Italian All-in-One For Dummies
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Of all the vocabulary needed to speak a language, nothing is nearly as valuable as verbs. Without them, your language is stagnant and incapable of showing action. To make the most of Italian verbs, you can add prefixes and suffixes or the occasional adverb or pronoun and expand your Italian vocabulary exponentially.

Building on verb conjugations in the present tense

The verbs venire (to come) and dire (to say, to tell) conjugate irregularly in the present tense. Prendere (to take) has a regular conjugation. All three take prefixes and allow you to build vocabulary easily.

After you master the conjugation of an irregular base verb, such as venire and dire, you can apply the same conjugation pattern to all the verb’s variations, as the table below shows.

When studying Italian grammar, knowing how to conjugate verbs means the difference between saying “I to speak” and “speak.” The beauty is that you can build on similar verbs by applying the same conjugation rules.

Once you learn an irregular present-tense conjugation, you can take advantage of having learned it by adding suffixes to expand your vocabulary.

Verbs that Take Suffixes
Base Verb Variations of the Verb Present Tense Conjugation
venire (to come) io vengo, tu vieni, lui/lei, Lei viene, noi veniamo, voi
venite, loro, Loro vengono
avvvenire (to happen) avvengo, avvieni, avviene, avveniamo, avvenite, avvengono
(usually used in the third-person singular, avviene, form)
contravvenire (to contravene [a law]) contravvengo, contravvieni, contravviene, contravveniamo,
contravvenite, contravvengono
convenire (to convene) convengo, convieni, conviene, conveniamo, convenite, convengono
(usually used in the third-person singular, conviene, form)
divenire (to become) divengo, divieni, diviene, diveniamo, divenite, divengono
intervenire (to intervene) intervengo, intervieni, interviene, interveniamo, intervenite,
prevenire (to precede, to warn) prevengo, previeni, previene, preveniamo, prevenite,
provenire (da) (to come from) provengo, provieni, proviene, proveniamo, provenite, provengono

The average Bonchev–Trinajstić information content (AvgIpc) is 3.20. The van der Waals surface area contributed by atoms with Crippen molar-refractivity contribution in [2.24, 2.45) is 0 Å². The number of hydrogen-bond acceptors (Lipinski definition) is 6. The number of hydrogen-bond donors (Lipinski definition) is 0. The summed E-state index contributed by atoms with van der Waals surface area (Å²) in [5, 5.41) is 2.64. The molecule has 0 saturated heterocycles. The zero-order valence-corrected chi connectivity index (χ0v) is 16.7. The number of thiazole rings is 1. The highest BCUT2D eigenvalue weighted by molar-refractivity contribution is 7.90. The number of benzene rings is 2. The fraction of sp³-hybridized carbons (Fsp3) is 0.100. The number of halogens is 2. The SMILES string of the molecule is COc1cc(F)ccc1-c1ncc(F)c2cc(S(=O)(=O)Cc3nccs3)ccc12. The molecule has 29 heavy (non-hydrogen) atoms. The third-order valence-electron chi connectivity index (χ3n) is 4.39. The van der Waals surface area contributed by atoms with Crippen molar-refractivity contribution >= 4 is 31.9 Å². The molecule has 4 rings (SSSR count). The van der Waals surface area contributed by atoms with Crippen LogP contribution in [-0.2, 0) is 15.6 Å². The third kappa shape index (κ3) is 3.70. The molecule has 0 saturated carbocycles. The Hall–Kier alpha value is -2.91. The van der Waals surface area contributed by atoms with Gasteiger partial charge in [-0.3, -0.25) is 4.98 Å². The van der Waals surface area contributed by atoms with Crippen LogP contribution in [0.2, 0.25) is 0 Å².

(usually used in the third-person singular, proviene, form)
sopravvenire (to happen) sopravvengo, sopravvieni, sopravviene, sopravveniamo,
sopravvenite, sopravvengono
sovvenire (to help) sovvengo, sovvieni, sovviene, sovveniamo, sovvenite,
svenire (to faint [to come undone]) svengo, svieni, sviene, sveniamo, svenite, svengono
dire (to say, to tell) io dico, tu dici, lui/lei, Lei dice, noi diciamo, voi dite,
loro, Loro dicono
disdire (to retract, to take back) disdico, disdici, disdice, disdiciamo didite, disdicono
interdire (a) (to forbid) interdico, interdici, interdice, interdiciamo, interdite,
maledire (to curse) maledico, maledici, maledice, malediciamo, maledite,
predire (to foretell) predico, predici, predice, prediciamo, predite, predicono
prendere (to take ) io prendo, tu prendi, lui/lei prende, noi prendiamo, voi
prendete, loro prendono
apprendere (to learn, to understand) apprendo, apprendi, apprende, apprendiamo, apprendete,
comprendere (to understand, to include) comprendo, comprendi, comprende, comprendiamo, comprendete,
intraprendere (to undertake) intraprendo, intraprendi, intraprende, intraprendiamo,
intraprendete, intraprendono
riprendere (to take back, to recover) reprendo, riprendi, riprende, riprendiamo, riprendete,
sorprendere (to surprise) sorprendo, sorprendi,
sorprende, sorprendiamo, sorprendete, sorprendono

Conjugating Italian verbs with 'Ci'

Some verbs add on two letters — ci (literally, here, there) — to the end of the infinitive and before their conjugated forms and thereby change their meanings.

These verbs follow regular conjugation patterns but put the adverb of place ci before each conjugated verb form. For example: vedo means “I see;” but ci vedo means “I can see, I am able to see.” The following table shows the conjugation with ci.

vedere (to see)
io ci vedo (I can see) noi ci vediamo (we can see)
tu ci vedi (you [informal] can see) voi ci vedete (you all [informal] can